You get the idea, I hope.

Thanks for any suggestions you can offer to get my brain moving in the right direction again.

If you know the lengths of the two square legs, “mere Pythagoras” will get you the length of the hypotenuse. From there you can use proportions, since drawing a line from a point on the hypotenuse to the point directly below it on the x-axis will give you a similar triangle to the one you started with.

If I understand you properly (I’m not sure I do), then you measure a distance L0 along the horizontal from the origin at the lower left corner of the sheet. Only you don’t actually run the tape directly across the sheet – it’s a distance a too high, but goes all the way to the end of the sheet. If you drew a line along that tape measure to the other side of the sheet, it would be a length given by the square root of L0[sup]2[/sup] + a[sup]2[/sup].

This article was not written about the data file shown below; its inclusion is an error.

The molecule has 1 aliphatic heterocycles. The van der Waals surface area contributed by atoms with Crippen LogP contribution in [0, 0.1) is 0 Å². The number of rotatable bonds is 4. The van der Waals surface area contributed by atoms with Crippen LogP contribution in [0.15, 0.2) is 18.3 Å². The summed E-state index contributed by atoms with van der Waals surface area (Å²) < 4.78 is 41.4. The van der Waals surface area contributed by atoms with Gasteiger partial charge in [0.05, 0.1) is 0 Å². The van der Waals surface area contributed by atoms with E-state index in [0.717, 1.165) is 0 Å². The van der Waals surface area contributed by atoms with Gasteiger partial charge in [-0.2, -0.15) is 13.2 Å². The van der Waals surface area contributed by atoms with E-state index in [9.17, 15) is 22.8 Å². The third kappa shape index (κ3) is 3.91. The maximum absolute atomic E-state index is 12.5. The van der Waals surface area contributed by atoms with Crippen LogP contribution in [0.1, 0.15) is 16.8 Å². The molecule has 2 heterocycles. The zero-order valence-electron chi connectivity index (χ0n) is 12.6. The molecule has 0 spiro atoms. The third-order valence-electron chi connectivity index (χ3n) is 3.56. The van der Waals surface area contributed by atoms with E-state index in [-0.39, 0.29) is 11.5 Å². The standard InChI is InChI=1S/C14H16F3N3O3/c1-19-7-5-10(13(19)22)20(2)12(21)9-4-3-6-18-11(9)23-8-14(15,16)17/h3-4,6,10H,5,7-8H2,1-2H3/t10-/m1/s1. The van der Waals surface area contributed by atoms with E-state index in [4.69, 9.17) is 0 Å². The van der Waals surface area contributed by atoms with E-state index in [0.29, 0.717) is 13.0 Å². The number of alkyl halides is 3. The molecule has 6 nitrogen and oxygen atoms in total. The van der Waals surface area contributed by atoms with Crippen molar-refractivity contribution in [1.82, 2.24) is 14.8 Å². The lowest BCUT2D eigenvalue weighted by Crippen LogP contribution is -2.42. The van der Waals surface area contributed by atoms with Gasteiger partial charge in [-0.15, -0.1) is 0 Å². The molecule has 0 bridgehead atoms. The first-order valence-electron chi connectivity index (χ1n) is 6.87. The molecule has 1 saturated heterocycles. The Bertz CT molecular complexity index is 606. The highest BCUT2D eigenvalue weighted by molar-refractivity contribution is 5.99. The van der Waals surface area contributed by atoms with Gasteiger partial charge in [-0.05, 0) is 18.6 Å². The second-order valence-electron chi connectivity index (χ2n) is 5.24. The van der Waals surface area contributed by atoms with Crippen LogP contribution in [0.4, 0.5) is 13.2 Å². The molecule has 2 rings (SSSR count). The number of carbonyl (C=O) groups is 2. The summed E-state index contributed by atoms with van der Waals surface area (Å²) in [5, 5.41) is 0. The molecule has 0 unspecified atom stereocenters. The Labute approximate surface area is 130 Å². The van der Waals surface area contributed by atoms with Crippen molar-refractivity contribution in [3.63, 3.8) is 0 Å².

Now you measure a line a distance L1 along that tilted line, and you want to know what point on the edge (the x-axis) below corresponds to that point. Since the triangle you get by dropping the vertical down to that edge is similar to the one you first drew, that went all the way out to the edge, the proportions will be identical, and if L1’ is the distance along the edge, you’ll have L1’/L1 = L0/SQRT(Lo[sup]2[/sup] + a[sup]2[/sup])

In other words, L1’ = L1*L0/SQRT(L0[sup]2[/sup] + a[sup]2[/sup])

For your example, with L0 = 96, a = 1, and L1 = 72, you get L1’ = 71.996 inches

If a << L0, as in your case, then a useful approximation is

Use the sine and cosine. If length along the hypotenuse is L, then the horizontal distance and vertical distance are Lcos(theta) and Lsin(theta) respectively. Where theta = inverse tangent of the ratio of the legs of the original triangle.